Serious consequences of this sort arising from the use of oils of low degree of solubility forced compromises in the direction of oils of higher degrees of sulfonation. Immediately the degree of sulfonation was increased sufllcient to give stability and acceptable wave strength, however, unacceptable reduction in viscosity and opacity was encountered.
With the advent of cold waving solutions containing more chemically active keratin reducing agents, such as thioglycolic acid, instability of a mixture of sulfonated oil with the treating solution became acute. The oils cracked out badly, even overnight in the case of some solutions, and redispersion was exceedingly diflicult, if not impossible, so that even in small concentrations the waving efllciency of the solution was profoundly affected.
Preparations of this invention are creamed by water-insoluble polymeric acrylic acid derivative, inclusive of co-polymers thereof, dispersed therein by an amount of a dispersing agent sufficient to maintain the preparation uniformly opaque and milky in appearance.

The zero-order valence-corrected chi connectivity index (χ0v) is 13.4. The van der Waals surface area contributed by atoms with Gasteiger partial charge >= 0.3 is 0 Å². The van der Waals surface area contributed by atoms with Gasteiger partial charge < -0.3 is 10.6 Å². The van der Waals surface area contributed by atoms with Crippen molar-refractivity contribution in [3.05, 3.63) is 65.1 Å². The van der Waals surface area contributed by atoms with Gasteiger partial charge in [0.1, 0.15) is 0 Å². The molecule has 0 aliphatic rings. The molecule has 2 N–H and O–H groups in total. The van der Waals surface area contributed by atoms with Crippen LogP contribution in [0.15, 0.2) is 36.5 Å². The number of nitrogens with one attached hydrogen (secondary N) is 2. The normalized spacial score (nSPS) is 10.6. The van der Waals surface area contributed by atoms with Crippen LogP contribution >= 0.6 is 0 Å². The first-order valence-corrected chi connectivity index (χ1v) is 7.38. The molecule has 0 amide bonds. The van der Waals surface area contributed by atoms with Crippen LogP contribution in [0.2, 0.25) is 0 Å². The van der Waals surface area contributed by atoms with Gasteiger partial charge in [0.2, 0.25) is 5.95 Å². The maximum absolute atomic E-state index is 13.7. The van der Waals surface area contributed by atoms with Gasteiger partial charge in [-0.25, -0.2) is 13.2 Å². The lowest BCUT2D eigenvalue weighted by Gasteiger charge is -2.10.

Hair treating solutions creamed by agents of this invention exhibit greatly improved stability so that they can be stored without separation of the ingredients, and without serious decomposition or failure of the chemical eiliciency of the solution. Mixtures thereof may be bottled by a manufacturer in proper proportions for most effective use, and distributed as a cream solution with assurance that the homogeneity and stability of the solution, even after prolonged storage, will be such as to provide suitably uniform application to the hair of the designed proportion of ingredients, even when the bottle is not shaken prior to use, and satisfactory waving results.